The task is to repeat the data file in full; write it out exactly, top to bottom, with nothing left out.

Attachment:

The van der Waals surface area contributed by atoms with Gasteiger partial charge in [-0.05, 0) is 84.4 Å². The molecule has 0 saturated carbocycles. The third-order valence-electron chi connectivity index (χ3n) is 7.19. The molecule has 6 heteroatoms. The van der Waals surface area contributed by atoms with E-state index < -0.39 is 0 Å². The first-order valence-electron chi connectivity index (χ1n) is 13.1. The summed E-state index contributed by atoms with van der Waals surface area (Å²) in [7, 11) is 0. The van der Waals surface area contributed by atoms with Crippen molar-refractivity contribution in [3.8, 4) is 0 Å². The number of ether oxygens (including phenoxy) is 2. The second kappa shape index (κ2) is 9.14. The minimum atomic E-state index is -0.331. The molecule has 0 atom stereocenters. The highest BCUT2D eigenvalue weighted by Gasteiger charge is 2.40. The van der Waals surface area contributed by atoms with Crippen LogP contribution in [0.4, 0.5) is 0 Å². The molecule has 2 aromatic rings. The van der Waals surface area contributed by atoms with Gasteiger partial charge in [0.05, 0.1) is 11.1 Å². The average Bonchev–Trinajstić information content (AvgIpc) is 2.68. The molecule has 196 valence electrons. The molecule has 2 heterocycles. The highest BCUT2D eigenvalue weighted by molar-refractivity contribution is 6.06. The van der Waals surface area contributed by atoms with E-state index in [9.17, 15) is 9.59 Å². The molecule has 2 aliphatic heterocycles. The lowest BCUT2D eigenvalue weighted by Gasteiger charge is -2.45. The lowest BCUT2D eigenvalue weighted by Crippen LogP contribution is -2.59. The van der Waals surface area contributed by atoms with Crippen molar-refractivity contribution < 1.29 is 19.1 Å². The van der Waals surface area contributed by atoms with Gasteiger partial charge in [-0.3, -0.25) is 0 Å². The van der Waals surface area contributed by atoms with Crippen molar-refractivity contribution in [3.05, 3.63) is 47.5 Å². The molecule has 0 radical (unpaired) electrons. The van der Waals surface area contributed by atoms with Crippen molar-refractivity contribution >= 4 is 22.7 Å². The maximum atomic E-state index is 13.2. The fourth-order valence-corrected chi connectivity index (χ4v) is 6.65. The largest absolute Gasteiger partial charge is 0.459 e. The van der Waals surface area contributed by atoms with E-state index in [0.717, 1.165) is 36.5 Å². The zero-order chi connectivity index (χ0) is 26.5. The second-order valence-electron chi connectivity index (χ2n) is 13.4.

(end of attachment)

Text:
The van der Waals surface area contributed by atoms with Gasteiger partial charge in [-0.05, 0) is 84.4 Å². The molecule has 0 saturated carbocycles. The third-order valence-electron chi connectivity index (χ3n) is 7.19. The molecule has 6 heteroatoms. The van der Waals surface area contributed by atoms with E-state index < -0.39 is 0 Å². The first-order valence-electron chi connectivity index (χ1n) is 13.1. The summed E-state index contributed by atoms with van der Waals surface area (Å²) in [7, 11) is 0. The van der Waals surface area contributed by atoms with Crippen molar-refractivity contribution in [3.8, 4) is 0 Å². The number of ether oxygens (including phenoxy) is 2. The second kappa shape index (κ2) is 9.14. The minimum atomic E-state index is -0.331. The molecule has 0 atom stereocenters. The highest BCUT2D eigenvalue weighted by Gasteiger charge is 2.40. The van der Waals surface area contributed by atoms with Crippen LogP contribution in [0.4, 0.5) is 0 Å². The molecule has 2 aromatic rings. The van der Waals surface area contributed by atoms with Gasteiger partial charge in [0.05, 0.1) is 11.1 Å². The average Bonchev–Trinajstić information content (AvgIpc) is 2.68. The molecule has 196 valence electrons. The molecule has 2 heterocycles. The highest BCUT2D eigenvalue weighted by molar-refractivity contribution is 6.06. The van der Waals surface area contributed by atoms with E-state index in [9.17, 15) is 9.59 Å². The molecule has 2 aliphatic heterocycles. The lowest BCUT2D eigenvalue weighted by Gasteiger charge is -2.45. The lowest BCUT2D eigenvalue weighted by Crippen LogP contribution is -2.59. The van der Waals surface area contributed by atoms with Crippen molar-refractivity contribution < 1.29 is 19.1 Å². The van der Waals surface area contributed by atoms with Gasteiger partial charge in [-0.3, -0.25) is 0 Å². The van der Waals surface area contributed by atoms with Crippen molar-refractivity contribution in [3.05, 3.63) is 47.5 Å². The molecule has 0 radical (unpaired) electrons. The van der Waals surface area contributed by atoms with Crippen molar-refractivity contribution >= 4 is 22.7 Å². The maximum atomic E-state index is 13.2. The fourth-order valence-corrected chi connectivity index (χ4v) is 6.65. The largest absolute Gasteiger partial charge is 0.459 e. The van der Waals surface area contributed by atoms with E-state index in [0.717, 1.165) is 36.5 Å². The zero-order chi connectivity index (χ0) is 26.5. The second-order valence-electron chi connectivity index (χ2n) is 13.4.